Covering all bases

Proper preparation and appropriate agreement for lease (AFL) terms are crucial to ensure a smooth and successful move. There are many issues which need to be considered early in the negotiation process to give greater the bargaining power. These include:

  • fitout coordination
  • timelines
  • tax effective incentives
  • mechanical and utility services
  • outgoings
  • energy efficiencies
  • insurance provisions
  • clear landlord obligations
  • and responsibilities
  • subletting and assignment flexibility
  • rent review and renewal terms
  • accurate measurements and surveys
  • landlord legal expense issues
  • make good and end of tenancy obligations
  • guarantee and security obligations
  • lease enforceability against mortgagees and future owners
  • signage
  • naming and directory rights
  • permitted usage rights.

Getting the right advice

There will be several advisers – real estate, accountants, architects, builders – who are involved in this process over all, but knowledgeable and practical legal advice can be the glue that binds the whole process and helps to ensure you are in your new premises on time and within budget.

Here are some of the key stages at which the right legal advice can make a difference:

Review of Initial Proposal

A lawyer will be able to review the proposed letter of offer, meet with you (and if you wish, your accountant) to make recommendations as to the offer’s wording and assist in having those recommendations reflected in the final offer. The lawyer will also search the title to the property to check that the correct landlord entity is named in the offer and that the property description is correct. Typically, at this stage draft formal lease documentation is not reviewed.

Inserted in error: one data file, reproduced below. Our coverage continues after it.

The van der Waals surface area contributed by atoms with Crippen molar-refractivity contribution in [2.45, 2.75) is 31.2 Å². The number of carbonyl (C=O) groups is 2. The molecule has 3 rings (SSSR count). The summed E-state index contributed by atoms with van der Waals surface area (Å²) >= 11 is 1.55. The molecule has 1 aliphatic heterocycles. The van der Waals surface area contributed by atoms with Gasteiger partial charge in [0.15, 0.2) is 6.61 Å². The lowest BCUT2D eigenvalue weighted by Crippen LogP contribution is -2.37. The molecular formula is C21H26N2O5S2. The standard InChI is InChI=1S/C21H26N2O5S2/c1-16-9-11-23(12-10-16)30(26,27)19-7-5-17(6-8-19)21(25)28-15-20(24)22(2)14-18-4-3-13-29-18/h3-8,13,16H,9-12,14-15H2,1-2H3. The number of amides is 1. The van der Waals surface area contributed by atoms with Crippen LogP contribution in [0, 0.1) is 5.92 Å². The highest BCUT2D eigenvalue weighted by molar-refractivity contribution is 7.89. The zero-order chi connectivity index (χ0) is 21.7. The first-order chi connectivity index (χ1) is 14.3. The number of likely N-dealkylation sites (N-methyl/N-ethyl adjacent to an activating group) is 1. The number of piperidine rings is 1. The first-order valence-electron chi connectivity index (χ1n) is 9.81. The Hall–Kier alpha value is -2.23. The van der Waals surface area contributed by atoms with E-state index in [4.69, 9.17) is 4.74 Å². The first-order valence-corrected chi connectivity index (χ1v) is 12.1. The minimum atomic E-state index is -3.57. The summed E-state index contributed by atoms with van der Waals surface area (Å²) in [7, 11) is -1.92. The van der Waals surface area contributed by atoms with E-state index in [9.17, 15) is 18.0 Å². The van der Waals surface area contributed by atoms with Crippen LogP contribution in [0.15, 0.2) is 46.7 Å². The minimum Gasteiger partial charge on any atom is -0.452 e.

Good legal advice at this point can help set the tone for the remainder of the transaction and place you on a path to a smooth transition.

Review of Formal Documentation

Once the letter of offer has been agreed and signed (and ideally expressed as being conditional upon agreement to the terms of the formal agreement for lease being reached), a full legal review of the formal lease and, if applicable, AFL documentation will be necessary. Your lawyer will recommend amendments or additions to the lease and AFL documents and liaise with the leasing agent and the lessor’s lawyers to have the recommendations incorporated in the documents.

If the premises are yet to be built or substantial construction, refurbishment or fitout are yet to occur, there will be “lessor’s works” provisions and/or a “lessee fitout period”. These provisions and other relevant provisions should be contained in an AFL. The AFL precedes the actual lease document, although a draft of the lease in an agreed form will be annexed to the AFL. Once the works are complete, handover has occurred, the commencement date determined and the new premises surveyed, the lease document is entered into and is able to be registered at the Lands Titles Office.

End of tenancy

Another crucial aspect of moving is advice associated with the end of any existing tenancy and related obligations and rights. At this point, your lawyer would undertake a review of this lease and any associated bank, directors or other guarantees and make an assessment of the relevant provisions in the legislation relating to retail leases or residential tenancies would apply to it. Your lawyer would then meet with you and, if need be, the lessor or its managing agent, and confirm in writing your position. If there are significant “reinstatement” or “make good” works to be undertaken by you, negotiations with the lessor/managing agent may be helped if you have first obtained advice as to the likely cost of attending to those works.

The message is relatively simple: early legal input and having a good team of advisors ready to assist you are the keys to getting into your new premises with a minimum of stress, making it a “smooth move”.